You desperately want your kids to succeed academically in school and in college so they can have a shot at lifetime career success—but cajoling and hovering and pushing them is just so exhausting.

Here’s fantastic help that will take you under two minutes to implement.

career success

According to world-renowned Stanford University psychologist Carol Dweck (who’s done decades of high-level research on achievement and success), the difference between academic and career success and academic and career mediocrity boils down to whether the child has a fixed mindset or a growth mindset.

Carol Dweck describes the difference between these two mindsets this way:

“In a fixed mindset, people believe their basic qualities, like their intelligence or talent, are simply fixed traits. They spend their time documenting their intelligence or talent instead of developing them. They also believe that talent alone creates success—without effort. They’re wrong.

In a growth mindset, people believe that their most basic abilities can be developed through dedication and hard work—brains and talent are just the starting point. This view creates a love of learning and a resilience that is essential for great accomplishment. Virtually all great people have had these qualities.”

—Carol Dweck

This is fantastic in and of itself, but here’s even better news.

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5 Ways Teens Can Save Earnings—Without Damaging Financial Aid (AUDIO)

Your daughter’s 15 or older, and she’s earning and saving her own money. Whooo hoo! But wait—just a minute. Could the money she’s saving in her own name end up sabotaging future college financial aid awards?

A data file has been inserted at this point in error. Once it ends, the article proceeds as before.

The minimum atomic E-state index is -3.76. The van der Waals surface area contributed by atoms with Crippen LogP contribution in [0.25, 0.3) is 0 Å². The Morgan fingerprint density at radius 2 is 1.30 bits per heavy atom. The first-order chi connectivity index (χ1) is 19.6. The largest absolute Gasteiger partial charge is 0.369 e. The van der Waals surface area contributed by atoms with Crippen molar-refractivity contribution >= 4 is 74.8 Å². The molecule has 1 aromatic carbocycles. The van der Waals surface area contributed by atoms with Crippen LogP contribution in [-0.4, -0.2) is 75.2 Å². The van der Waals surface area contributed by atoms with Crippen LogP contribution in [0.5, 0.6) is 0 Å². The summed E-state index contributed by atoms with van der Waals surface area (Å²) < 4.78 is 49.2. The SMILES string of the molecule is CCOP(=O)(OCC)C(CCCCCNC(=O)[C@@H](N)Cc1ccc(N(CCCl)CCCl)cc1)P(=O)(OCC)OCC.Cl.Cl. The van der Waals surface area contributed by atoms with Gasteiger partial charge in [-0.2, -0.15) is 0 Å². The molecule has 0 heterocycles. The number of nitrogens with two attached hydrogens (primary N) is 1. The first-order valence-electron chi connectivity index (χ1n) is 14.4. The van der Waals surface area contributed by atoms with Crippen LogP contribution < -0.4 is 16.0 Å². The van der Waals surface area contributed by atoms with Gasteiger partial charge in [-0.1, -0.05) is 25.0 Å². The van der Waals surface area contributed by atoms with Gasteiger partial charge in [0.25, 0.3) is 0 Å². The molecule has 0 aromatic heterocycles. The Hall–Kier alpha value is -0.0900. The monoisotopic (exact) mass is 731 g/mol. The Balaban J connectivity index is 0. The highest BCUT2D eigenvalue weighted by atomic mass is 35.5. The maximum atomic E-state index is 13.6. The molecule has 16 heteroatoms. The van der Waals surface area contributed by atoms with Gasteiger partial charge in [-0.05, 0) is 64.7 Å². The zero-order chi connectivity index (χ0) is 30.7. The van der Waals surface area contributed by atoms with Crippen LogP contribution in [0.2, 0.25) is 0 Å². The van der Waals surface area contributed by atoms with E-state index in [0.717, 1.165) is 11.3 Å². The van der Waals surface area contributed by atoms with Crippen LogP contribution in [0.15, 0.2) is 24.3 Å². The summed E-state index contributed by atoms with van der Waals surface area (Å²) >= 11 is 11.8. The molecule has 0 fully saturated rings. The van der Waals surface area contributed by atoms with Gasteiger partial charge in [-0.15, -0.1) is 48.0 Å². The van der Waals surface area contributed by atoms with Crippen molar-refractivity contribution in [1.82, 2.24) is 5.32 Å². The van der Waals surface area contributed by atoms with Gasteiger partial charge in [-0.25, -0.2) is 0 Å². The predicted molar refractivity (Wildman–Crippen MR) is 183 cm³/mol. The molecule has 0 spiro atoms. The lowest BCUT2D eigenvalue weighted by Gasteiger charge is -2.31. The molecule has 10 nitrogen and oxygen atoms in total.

Learn the sobering answer here—along with 5 safe, legal ways your kids can keep their own money under their own control during the college years.

debt-free college podcastJoin me, Jeannie Burlowski, for episode 5 of the Launch Your Teens podcast, and you’ll learn:

1. Why it’s important to think carefully about student earnings after December 31st of the 10th grade year

2. Why January 1st of the sophomore year of college is liberation day, the day no parent or student financial decisions can hurt undergraduate financial aid ever again

3. Why putting the cash your family hopes to save for college into a grandparent-owned 529 college savings plan can be a brilliant idea

4. Which kinds of student income will never hurt college financial aid awards

(14 min.)

You’d rather read than listen? OK you can do that here!

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Having Marijuana in this Form is a Felony

With all the national conversation around legalizing marijuana, many teens are jumping to the uninformed conclusion that it’s low-risk for them.

Experts, however, are extremely worried about the impact of marijuana on developing adolescent brains.

Not only that—but there’s one certain kind of marijuana that’s so dangerous that possession of it is a felony. Make sure your kids know this, because if one of their friends pulls it out, they’ll want to run for the hills as fast as they can.